According to @UberFacts, J.K. Rowling wrote the final chapter of the Harry Potter series nine years before the first book was released. Who am I to question the validity of almighty @UberFacts, but, if it is actually true, we can learn a lot from that kind of creative process.
Starting with the ending seems really counter-intuitive, especially when it comes to a writing a novel. How are you supposed to know what your characters are going to say in the final moments of such an epic series? How do you know their voice? Their attitude? Their personality? Their evolution? How do you know the story you’ve yet to write will actually end there?
That’s the beauty of it; it has to.
If you begin with the end in mind, everything you write will be filtered through that lens. If you want to get your protagonist to this climatic ending where he or she can end on a mountain top experience leaving your reader satisfied having stuck with you that long, you have to craft every scene to move them towards that point. Yes, Tolkien famously said “All who wander are not lost,” but when it comes to fiction, leading your readers through aimless chapters leads straight to boredom and disinterest.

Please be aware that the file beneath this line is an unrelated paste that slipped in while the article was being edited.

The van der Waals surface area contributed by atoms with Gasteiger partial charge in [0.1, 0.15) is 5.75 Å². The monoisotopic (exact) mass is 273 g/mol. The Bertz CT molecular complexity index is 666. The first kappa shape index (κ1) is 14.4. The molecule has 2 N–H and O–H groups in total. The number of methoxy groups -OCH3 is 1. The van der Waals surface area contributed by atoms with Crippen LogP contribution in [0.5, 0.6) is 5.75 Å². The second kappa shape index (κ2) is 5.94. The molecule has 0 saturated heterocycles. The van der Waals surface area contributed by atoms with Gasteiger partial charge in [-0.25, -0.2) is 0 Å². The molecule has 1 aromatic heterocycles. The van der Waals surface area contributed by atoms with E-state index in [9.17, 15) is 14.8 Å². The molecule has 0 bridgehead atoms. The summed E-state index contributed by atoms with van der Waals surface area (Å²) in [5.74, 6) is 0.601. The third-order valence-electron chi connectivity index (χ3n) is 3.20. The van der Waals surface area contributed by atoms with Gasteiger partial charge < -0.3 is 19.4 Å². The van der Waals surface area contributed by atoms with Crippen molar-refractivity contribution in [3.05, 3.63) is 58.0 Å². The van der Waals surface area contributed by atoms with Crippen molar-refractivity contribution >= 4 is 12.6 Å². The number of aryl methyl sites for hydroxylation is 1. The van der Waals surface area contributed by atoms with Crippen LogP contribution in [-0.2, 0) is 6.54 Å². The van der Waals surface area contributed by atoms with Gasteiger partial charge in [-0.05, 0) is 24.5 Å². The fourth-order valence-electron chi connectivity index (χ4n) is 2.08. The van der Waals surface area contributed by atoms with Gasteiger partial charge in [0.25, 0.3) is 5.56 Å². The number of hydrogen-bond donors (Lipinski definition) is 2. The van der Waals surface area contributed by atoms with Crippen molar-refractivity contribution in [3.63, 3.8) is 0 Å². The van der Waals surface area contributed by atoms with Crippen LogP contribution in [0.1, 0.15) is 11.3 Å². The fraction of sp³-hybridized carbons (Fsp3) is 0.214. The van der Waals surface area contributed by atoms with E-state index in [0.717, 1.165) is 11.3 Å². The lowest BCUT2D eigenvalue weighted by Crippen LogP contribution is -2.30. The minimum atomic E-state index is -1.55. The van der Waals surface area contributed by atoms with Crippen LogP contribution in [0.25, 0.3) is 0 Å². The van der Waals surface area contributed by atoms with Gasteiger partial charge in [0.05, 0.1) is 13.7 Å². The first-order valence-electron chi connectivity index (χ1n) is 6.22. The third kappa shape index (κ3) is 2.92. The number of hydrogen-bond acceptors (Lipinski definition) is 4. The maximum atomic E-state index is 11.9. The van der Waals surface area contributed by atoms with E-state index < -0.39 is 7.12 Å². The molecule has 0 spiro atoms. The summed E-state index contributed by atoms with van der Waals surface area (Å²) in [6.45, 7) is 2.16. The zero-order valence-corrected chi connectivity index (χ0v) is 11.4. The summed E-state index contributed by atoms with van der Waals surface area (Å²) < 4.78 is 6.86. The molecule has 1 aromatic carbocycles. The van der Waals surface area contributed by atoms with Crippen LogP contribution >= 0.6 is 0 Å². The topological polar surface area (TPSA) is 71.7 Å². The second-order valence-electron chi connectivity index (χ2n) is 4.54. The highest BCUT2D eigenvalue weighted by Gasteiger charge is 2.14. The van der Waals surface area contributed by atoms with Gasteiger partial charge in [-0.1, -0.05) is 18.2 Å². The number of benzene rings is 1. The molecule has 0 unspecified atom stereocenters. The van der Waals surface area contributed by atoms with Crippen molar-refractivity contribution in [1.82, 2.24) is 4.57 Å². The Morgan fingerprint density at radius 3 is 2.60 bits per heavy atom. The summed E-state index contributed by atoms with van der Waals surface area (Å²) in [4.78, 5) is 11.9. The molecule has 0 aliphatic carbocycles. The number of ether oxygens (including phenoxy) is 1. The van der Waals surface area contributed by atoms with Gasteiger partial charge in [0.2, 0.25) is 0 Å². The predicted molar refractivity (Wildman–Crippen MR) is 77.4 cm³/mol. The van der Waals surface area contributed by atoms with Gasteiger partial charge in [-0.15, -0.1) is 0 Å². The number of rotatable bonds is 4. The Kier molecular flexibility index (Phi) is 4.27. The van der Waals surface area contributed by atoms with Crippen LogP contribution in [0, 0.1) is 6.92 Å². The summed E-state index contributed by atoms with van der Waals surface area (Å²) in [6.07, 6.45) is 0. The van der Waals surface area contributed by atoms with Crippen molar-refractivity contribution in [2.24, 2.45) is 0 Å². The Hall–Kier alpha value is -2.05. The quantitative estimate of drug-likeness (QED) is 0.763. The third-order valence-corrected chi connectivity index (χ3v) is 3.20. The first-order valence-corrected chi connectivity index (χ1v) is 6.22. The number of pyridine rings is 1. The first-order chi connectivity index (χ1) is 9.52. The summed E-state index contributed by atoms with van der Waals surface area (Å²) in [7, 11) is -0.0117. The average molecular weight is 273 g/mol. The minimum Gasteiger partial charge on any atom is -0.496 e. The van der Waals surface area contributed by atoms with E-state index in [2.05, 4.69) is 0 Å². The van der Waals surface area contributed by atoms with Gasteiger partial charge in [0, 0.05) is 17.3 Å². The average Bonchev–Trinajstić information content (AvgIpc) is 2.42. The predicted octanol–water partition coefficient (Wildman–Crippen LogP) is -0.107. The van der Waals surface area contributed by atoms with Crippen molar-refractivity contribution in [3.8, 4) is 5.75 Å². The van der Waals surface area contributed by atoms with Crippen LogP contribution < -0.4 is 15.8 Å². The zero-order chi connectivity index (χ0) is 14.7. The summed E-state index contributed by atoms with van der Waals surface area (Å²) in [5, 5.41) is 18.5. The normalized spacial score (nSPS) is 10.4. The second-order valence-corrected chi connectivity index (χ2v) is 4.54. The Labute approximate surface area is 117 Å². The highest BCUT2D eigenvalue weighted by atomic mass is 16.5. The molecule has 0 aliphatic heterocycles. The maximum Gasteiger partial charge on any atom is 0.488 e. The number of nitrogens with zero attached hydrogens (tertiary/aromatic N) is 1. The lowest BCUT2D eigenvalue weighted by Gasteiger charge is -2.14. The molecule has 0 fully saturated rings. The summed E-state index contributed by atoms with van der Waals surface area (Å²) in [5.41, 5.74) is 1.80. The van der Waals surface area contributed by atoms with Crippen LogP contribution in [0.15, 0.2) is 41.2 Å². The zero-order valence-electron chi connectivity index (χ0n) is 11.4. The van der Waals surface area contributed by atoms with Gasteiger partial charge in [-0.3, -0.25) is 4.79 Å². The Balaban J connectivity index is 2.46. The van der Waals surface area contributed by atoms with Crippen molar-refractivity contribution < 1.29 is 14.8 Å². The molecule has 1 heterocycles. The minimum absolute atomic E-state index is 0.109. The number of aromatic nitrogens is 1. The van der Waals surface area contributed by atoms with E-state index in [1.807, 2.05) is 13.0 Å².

But, isn’t that the same in real life?
Have you ever met someone with a dream for their life? I’m not talking about “I want to be a doctor… teacher… pastor… baseball player… author… etc. when I grow up!” I’m talking about someone with a clear vision that informs every important decision they have to make, from what college they attend to what internships they apply for to what kind of person they date to the organizations they volunteer at. It seems like every single area of their life is always pointing back to one thing: the thing they want to achieve the most. And everything they do the see as an opportunity to move them in that direction.
They live with the end in mind.
They sacrifice the present for the future. They forgo the “here and now” for the “what can be.” They have glimpsed the last chapter and are doing everything they can to edit their story to end up there.
They know how they want their story to end and do everything in their power to make it happen.
Some might think that makes life too structured and boring because you know how everything is going to happen. I would argue the exact opposite. If you live your life with the end in mind, the adventure is not something you are trying to find, rather it becomes the life you lead. Each curveball life throws become a plot twist for the next chapter begging you to keep moving to see how its all going to turn out in the end.
Therefore, if you have the final chapter written, the journey becomes more of an adventure to be had and less of an unknown future to be determined.
Maybe if we lived with what we wanted our final chapter to say, we could live more courageously at the end of today.